A guest blog entry by Michael F Newman
I was a guest at the Financial Services Club meeting on Monday 7th November to hear Lord Parkinson speak on the future of the City in the European markets. He made a broad ranging observation on the developments of the London markets going back to his time as secretary of State in the reforming Thatcher government.
Key points of his talk and subsequent questions focussed on the issue of regulation of both the London and pan-European Markets. Parkinson was clearly not a fan of over bloated all-powerful regulators like the SEC whom he felt had not delivered the incisive regulation that their size, power and cost had seemed to warrant. There have been scandals and there have been well-published cases of major miscreants more likely to be caught by accident or whistle blowing than by diligence of the regulator. He felt too that the FSA had become too large and bureacratic to be as effective as it might be if it were segregated into powerful units more aligned with the businesses they are supervising.
His first hand experience of government both in the UK and Europe was that civil servants are at heart bureaucrats that are culturally not set up to make decisions or struggle with such concepts as light regulation involving a sort of guiding hand at the tiller. He explained the limitations of a House of Commons finance sub committee as being the reporting line for the FSA. It is peopled by those who are trying to move up the political ladder without creating controversy and are ever mindful of the need to garnish votes for their party. Big Banks, brokerage houses and businesses do not have votes. He felt that best progress was made when you did what you thought was right without excessive consultation and committee based discussion.
He made a very valid observation about the risks the markets ran if they ripped of the increasing numbers of emerging capitalists i.e. those with or about to inherit tens of thousands of pounds, which they would want to invest. The Capitalist model is about the only show in town in Europe now that the old socialist and soviet systems have broken down and got discredited. Where would it lead if capitalism got too greedy and scandalous to continue to retain the support of its voting citizens?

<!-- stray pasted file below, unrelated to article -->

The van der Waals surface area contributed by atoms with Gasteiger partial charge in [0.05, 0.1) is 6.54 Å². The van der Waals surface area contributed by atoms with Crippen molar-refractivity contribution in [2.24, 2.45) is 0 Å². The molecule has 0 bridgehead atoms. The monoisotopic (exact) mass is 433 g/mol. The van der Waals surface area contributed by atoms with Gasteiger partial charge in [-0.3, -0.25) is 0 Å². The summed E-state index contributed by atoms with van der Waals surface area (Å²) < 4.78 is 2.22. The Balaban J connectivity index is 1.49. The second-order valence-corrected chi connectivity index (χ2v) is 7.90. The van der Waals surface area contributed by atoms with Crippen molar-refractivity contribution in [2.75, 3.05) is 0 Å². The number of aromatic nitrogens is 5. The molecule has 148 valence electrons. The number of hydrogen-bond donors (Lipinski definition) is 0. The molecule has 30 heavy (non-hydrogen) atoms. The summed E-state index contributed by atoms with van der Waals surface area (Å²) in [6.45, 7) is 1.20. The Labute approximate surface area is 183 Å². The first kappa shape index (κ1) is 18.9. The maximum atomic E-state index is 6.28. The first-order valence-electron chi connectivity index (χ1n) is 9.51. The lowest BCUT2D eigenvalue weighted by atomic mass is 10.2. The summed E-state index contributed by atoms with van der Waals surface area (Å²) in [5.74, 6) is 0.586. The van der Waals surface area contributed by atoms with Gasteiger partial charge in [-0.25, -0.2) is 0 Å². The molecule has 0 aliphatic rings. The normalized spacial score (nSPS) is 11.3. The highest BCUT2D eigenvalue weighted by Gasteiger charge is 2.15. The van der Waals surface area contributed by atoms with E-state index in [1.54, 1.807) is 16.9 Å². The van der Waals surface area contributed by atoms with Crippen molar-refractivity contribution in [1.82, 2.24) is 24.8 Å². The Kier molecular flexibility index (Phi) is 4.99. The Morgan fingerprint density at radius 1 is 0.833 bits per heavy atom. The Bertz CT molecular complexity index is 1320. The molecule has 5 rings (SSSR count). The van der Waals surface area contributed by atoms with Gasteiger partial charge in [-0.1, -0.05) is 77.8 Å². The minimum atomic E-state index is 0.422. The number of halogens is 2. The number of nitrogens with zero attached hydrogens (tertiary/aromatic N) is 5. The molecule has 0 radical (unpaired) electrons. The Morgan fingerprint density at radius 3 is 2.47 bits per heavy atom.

He frequently returned to the challenge of the European ideals and the difficulty of delivering anything practical especially now that the EU has expanded to some 26-member states. He felt that the UK should just resist and say no if it felt that the EU route was not sensible or was actually threatening to our Financial Services Industry. He cited the Maastrict op out by John Major as a case in point. He also had confidence that Brown was certainly up to the job of doing this if he was so minded.
Many in the audience are either involved in or aware of the forthcoming MiFID directive for more jealous pan-European harmonisation, which does not yet seem to have tackled the practical implications and potentially very high cost consequences.
In my own view Parkinson and Goodison did not get the proper credit for helping the UK markets reforms proceed as effectively as they did in the eighties. Their mutual settlement of the threatening restrictive practices court case enabled London to make rapid progress in reform and achieve a major step forward in establishing London’s pre-eminent European Financial Services position.
Lord Parkinson comes over as a sound balanced presenter with solid grounding in the practicalities of reform and getting things done. In some ways it is a pity he is not still actively involved in helping the UK and pan-European Financial markets reform programmes.